Maybe you have heard that the presumptive quarterback of the San Francisco 49ers has opted out of standing for the National Anthem. Maybe you have not heard this because you don’t pay attention to quasi-political sports news. It’s rapidly becoming quasi-sports political news but I have yet to see it on the front page of the paper so I think it still lives in that in between world. Mr. Kaepernick’s decision to not stand is a form of political expression and thus I respect his right to do this. It is a method for drawing attention to a social ill, it is non-violent and it is visible – this is how important messages are conveyed in a civil society. To suggest that he should not act in a way that offends anyone, stand-up, participate, and maybe just use his vast financial resources to contribute to others who share his opinion is at least as contrary to the principals of this country as the offense he is allegedly committing through his act of protest.
When I was an angry teenager and felt unheard and disenfranchised from the machine of government I too sat during the National Anthem. “This country acts with hypocrisy, it was built on hypocrisy, “f” the system,” I would say, somewhat ironically of course though I would not have understood why at the time. This particular form of protest feels meaningful, is both personal and public, and you hope allows for a discourse about how we might, together work to change something. Again this is how we hope a civil society functions, how it evolves and grows to be even better than it was, how it can become the best of what it stands for.
And that is why today I stand for the National Anthem, why I place my hand over my heart and proudly look at our flag waving in the breeze when I am given the opportunity to do so. I recite the Pledge of Allegiance proudly and with vigor, and indeed I find that form of protest – to reject the Pledge to be more offensive than failure to stand for the National Anthem. Indeed refusing to say, as a citizen, or an elected official (as happened in San Francisco not long ago) that you are in allegiance with the United States of America directly contravenes the oath taken in holding government office: that you would uphold the laws of the United States. Even more important as a government official because you are in the citizen and constitutionally given position to change those laws you don’t like. Rejecting that pledge seems completely counter intuitive to me once you have been elected. But I stand for these symbols, I will not say symbols of patriotism because sitting for these too is patriotic since you are engaged in the civil discourse, even if I don’t like it.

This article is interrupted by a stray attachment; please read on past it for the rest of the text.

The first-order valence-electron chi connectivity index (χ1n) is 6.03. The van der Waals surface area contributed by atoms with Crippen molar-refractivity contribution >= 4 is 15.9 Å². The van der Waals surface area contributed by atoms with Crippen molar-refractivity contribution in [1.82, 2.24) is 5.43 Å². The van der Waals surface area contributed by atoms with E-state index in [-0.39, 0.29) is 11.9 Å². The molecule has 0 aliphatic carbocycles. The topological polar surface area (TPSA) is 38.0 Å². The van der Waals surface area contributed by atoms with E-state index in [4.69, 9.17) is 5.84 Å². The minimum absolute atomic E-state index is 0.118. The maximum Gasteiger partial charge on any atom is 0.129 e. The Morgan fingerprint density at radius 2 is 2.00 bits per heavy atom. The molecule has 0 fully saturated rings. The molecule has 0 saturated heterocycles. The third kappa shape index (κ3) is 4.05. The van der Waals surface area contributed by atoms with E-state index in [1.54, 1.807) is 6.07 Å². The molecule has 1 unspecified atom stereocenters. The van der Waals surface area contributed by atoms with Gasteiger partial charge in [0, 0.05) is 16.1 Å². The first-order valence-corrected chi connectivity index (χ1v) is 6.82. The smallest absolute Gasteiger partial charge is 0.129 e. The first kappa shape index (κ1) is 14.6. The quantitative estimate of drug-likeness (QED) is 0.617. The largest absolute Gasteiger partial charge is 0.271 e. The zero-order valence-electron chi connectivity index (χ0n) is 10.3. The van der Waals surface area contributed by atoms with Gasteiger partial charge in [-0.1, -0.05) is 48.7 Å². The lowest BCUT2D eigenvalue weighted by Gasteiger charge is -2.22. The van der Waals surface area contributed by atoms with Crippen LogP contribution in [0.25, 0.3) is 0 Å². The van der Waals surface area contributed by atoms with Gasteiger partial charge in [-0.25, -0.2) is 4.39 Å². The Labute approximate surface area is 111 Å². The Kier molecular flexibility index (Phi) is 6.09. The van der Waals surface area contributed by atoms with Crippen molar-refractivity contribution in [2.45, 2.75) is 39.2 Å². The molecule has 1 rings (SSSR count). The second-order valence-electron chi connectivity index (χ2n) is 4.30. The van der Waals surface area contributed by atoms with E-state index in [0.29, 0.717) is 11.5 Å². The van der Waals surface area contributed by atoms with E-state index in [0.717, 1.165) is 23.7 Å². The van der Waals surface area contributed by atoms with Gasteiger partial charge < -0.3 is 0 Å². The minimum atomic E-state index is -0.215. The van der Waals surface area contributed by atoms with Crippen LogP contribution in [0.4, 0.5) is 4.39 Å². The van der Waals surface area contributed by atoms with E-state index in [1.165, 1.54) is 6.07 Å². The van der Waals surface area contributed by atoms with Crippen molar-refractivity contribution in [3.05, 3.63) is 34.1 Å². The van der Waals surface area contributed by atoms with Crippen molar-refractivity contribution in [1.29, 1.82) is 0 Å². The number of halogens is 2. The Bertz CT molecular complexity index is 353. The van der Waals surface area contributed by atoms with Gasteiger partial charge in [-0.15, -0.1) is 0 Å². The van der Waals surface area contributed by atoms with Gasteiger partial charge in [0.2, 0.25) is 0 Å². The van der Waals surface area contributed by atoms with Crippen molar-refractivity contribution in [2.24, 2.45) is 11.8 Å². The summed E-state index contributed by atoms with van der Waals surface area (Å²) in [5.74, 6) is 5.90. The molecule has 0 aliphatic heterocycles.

I stand because as I have grown, as I have matured I have come to respect the promise of this country with deep reverence. What brilliance to lay a foundation of liberty for all even if we have not understood how to deliver on that promise completely. What hopefulness to say we are endowed with certain rights, all of us, even as we learn how to recognize and respect our differences. To worship freely, to speak freely, to assemble with those whom we are pleased to share our space – these are incredible promises that we stumble through, but at least they are there as promises. That is so much more than so many in this world have. We as Americans have something to strive for, something profoundly powerful. America is great, America can be even greater as we move forward, as we learn, as we listen, as we work together to achieve the promise that is available. And one person sitting down got me to start talking about it, and also the newspapers and social media and that is what makes us so great, and it is what I will feel as I proudly stand to salute the flag at my son’s next football game.
And if you haven’t lately do yourself a favor, read the Declaration of Independence, read the Constitution, recite the Pledge of Allegiance (with or without the addition of God), and be proud of what these words say, be proud of the promise, commit to being a part of this is whatever way is right for you.